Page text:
Upgrade your browser - Unfortunately, this site has updated features that can't run on this version of Internet Explorer. Download a free upgrade of Internet Explorer.

Milk-TOT Microbiome Study

This project is co-funded 50/50 with the California Dairy Research Foundation.

CDRF_DCCStudy2024_MilkTot_DetailFeature (1)


Researcher: Dr. Lorrene D. Ritchie, Nutrition Policy Institute (NPI) and Cooperative Extension Nutrition Specialist, UC ANR

Timeline: January 2024 – December 2026

*Project is co-funded 50/50 with California Dairy Research Foundation

Background: In the U.S., it is currently recommended that young children consume whole cow’s milk starting at age 1 year and then transition to low (1%) or non-fat milk at age 2 and thereafter to reduce calorie intake for obesity prevention. However, these recommendations are not based on rigorous trials, and the existing observational studies suggest that higher fat milk intake is associated with reduced adiposity. Moreover, studies are lacking on the impact of milk type on the microbiome, a relatively new indicator of health.

Researchers received a 5-year R01 study, funded by the National Institutes of Health (NIH), that began in fall 2023, called the Milk-TOT Study. Additional funding is being requested from CDRF to leverage the NIH-funded study for an evaluation of milk intake on the gut microbiota, a topic for which there is little evidence especially in young children. Researchers from UC NPI, Stanford University, George Washington University, and UC Berkley will be collaborating to complete this study.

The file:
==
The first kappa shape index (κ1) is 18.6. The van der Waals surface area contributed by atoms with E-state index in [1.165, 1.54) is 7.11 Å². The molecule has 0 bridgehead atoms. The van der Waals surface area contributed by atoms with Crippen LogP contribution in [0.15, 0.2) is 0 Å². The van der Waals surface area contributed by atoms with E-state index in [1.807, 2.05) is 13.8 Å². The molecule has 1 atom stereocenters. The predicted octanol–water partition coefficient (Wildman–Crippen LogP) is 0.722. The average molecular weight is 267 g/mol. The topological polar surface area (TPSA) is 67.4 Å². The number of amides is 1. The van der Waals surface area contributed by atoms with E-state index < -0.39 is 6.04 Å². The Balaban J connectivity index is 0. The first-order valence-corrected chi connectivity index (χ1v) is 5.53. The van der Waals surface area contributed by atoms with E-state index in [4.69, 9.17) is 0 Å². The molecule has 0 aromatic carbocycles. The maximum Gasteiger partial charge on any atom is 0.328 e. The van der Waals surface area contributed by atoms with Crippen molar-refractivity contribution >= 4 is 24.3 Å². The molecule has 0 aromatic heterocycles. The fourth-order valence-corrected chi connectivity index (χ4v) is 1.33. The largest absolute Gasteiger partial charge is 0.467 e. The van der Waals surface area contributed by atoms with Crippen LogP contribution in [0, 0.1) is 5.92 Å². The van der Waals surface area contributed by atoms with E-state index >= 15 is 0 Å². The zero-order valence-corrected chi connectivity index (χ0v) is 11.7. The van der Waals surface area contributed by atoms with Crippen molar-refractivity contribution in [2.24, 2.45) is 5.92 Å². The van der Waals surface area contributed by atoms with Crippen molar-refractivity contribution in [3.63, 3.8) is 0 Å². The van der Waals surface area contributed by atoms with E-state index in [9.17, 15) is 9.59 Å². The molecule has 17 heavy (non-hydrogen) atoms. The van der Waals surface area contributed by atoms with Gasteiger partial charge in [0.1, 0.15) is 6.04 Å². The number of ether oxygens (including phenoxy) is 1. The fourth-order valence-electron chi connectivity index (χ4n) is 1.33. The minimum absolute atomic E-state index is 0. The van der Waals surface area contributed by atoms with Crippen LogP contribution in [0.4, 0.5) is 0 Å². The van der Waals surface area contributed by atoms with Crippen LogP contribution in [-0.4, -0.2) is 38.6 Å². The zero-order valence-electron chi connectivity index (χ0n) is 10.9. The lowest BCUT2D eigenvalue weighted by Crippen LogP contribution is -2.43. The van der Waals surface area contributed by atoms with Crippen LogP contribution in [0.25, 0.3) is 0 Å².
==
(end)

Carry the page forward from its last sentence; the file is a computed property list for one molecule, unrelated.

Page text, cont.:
Industry Benefit: Results from the Milk-TOT study (which stands to be the first study to rigorously test the impacts of milk type on young children in the U.S.) can inform the American Academy of Pediatrics, American Heart Association, and Academy of Nutrition and Dietetics guidelines, providing healthcare practitioners with evidence-based recommendations on the role of milk type for optimal child health. Findings also can inform the Dietary Guidelines for Americans, which serve as the basis for the types of milk provided to participants in federal nutrition programs. Increasing serving recommendations could provide an increased demand for California dairy. These impacts can increase the consumption of California dairy.

Icon of arrow pointing out a call to action.

Learn about more research studies

These projects are co-funded 50/50 with the California Dairy Research Foundation.